The project map depicts the funded projects through the awarded $20 million in federal BUILD grant. Map: TMCI project

JACKSON, Wyo. — U.S. Secretary of Transportation Elaine Chao announced Wednesday, The Teton Mobility Corridor Improvements project has been awarded $20 million in federal BUILD Transportation grant funding from the U.S. Department of Transportation.

The grant addresses the long-standing transportation needs of area residents and visitors and will improve mobility and public safety along the congested ID-33/WY-22 corridor. 

“Teton County is thrilled with this award, which will help achieve the community’s vision for transportation called for in the Comprehensive Plan,” said Teton County Commission Chairwoman Natalia Macker.  

Through the grant, the Teton Mobility Corridor Improvements Project will provide improved travel choices and connections for transit, an expanded pathway system, and safer highways for all travelers.

The thirteen projects included in the project focus on all aspects of travel and support environmental initiatives, including pathways and public transportation in both Teton County Wyoming and Idaho. 

“Our communities are especially grateful for the leadership and support of U.S. Senators John Barrasso of Wyoming and Mike Crapo and James Risch of Idaho for joining forces to support the interstate application,” stated City of Driggs Mayor Hyrum Johnson.

Key projects include an updated Stilson Park Transit Center with the construction of a new transit center, pedestrian and bicycle interconnections, covered bike parking, and a transit priority signal at WY-390. 

The construction of a pathway and underpass below WY-22 will link Wilson to the Stilson Park Transit Center. There will also be continuous active transportation facilities along WY-22 through the community of Wilson linking regional pathways.  A new shared-use pathway will link Trail Creek Campground to Coal Creek.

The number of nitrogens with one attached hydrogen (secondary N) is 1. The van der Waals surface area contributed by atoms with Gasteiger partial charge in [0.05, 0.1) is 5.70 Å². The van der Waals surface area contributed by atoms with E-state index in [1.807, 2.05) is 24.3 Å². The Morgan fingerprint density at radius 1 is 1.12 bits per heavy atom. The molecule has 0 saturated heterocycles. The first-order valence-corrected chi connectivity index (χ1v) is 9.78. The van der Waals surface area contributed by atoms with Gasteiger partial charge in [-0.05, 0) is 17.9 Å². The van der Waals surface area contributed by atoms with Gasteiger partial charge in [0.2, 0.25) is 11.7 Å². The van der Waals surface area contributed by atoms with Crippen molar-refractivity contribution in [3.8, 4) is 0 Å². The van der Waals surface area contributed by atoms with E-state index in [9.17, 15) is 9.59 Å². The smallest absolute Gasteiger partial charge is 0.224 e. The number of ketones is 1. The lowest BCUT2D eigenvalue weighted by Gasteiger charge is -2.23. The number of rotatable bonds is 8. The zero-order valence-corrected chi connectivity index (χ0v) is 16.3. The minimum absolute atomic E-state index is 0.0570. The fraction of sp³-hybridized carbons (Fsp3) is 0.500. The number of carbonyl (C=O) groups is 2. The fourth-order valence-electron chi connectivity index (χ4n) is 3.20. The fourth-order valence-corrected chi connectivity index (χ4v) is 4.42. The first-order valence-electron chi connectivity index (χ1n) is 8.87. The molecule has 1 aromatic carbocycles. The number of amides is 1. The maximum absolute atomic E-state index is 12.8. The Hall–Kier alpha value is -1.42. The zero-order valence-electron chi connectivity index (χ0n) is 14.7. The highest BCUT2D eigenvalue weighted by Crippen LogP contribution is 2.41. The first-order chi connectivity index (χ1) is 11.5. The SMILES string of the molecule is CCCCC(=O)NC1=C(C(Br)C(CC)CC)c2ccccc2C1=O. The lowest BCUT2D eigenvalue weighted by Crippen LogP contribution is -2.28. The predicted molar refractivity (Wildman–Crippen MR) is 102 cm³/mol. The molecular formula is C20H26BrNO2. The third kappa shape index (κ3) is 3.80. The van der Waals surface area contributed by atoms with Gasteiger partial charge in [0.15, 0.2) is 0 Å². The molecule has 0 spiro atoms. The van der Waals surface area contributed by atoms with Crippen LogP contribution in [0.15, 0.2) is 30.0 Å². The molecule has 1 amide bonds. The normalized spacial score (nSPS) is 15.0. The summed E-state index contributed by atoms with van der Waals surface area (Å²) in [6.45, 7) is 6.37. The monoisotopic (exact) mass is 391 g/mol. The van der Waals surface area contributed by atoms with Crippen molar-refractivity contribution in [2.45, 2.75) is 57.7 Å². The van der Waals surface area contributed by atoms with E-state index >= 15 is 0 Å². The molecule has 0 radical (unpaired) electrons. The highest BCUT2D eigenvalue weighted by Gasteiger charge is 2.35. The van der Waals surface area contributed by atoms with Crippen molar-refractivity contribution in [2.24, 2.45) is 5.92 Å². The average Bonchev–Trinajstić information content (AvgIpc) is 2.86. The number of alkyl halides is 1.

On the Idaho side, there will also be significant construction with updates to the Driggs Downtown Transit Center, and additional turning lanes at ID-33 Baseline Rd. Intersection, to name a few.

“This is incredible news for our Jackson Hole and Teton Valley communities and shows the power of regional collaboration between organizations in Wyoming and Idaho. Despite the added challenge of the COVID-19 shutdown, we were able to put together a quality application in the short timeframe required and JHMR advanced the funding to kickstart the application process,” said Teton County Board of County Commissioners Vice-Chair Greg Epstein. “Teton County looks forward to working with the project partners to put these investments to work, improving our quality of life and access to jobs and recreation.”

The project in total will cost approximately $28 million, of which $20 million will be contributed by the Federal BUILD Transportation grant. The balance of approximately $8 million will be provided by the project partners as a match of cash and in-kind contributions, with the largest match contributions from Jackson Hole Mountain Resort and Teton County, Wyoming.

 “The TMCI project came together quickly last spring as a collaborative group of public, private, and nonprofit sector organizations, spanning both sides of the Tetons, with the lead applicant, Teton County, Wyoming, to develop the project. Our success is a great example of what can be achieved through partnership,” stated JHMR President Mary Kate Buckley. 

The BUILD Transportation Discretionary Grant program provides a unique opportunity for USDOT and communities to invest in road, rail, transit, and port projects that promise to achieve national objectives. Since 2009, Congress has dedicated nearly $7.9 billion for eleven rounds of National Infrastructure Investments in transportation grants to fund projects that have a significant local or regional impact.

“This is the largest federal transportation grant ever awarded to Teton County and Teton Valley, which will fund multi-modal improvements for enhanced transit service, new Stilson and Driggs Transit centers, a more walkable downtown Wilson, and address missing links in the pathways systems on both sides of Teton Pass,” said Wyoming Pathways Director Tim Young, who was one of the key nonprofit partners involved in the successful grant application.

The complete plan details can be viewed here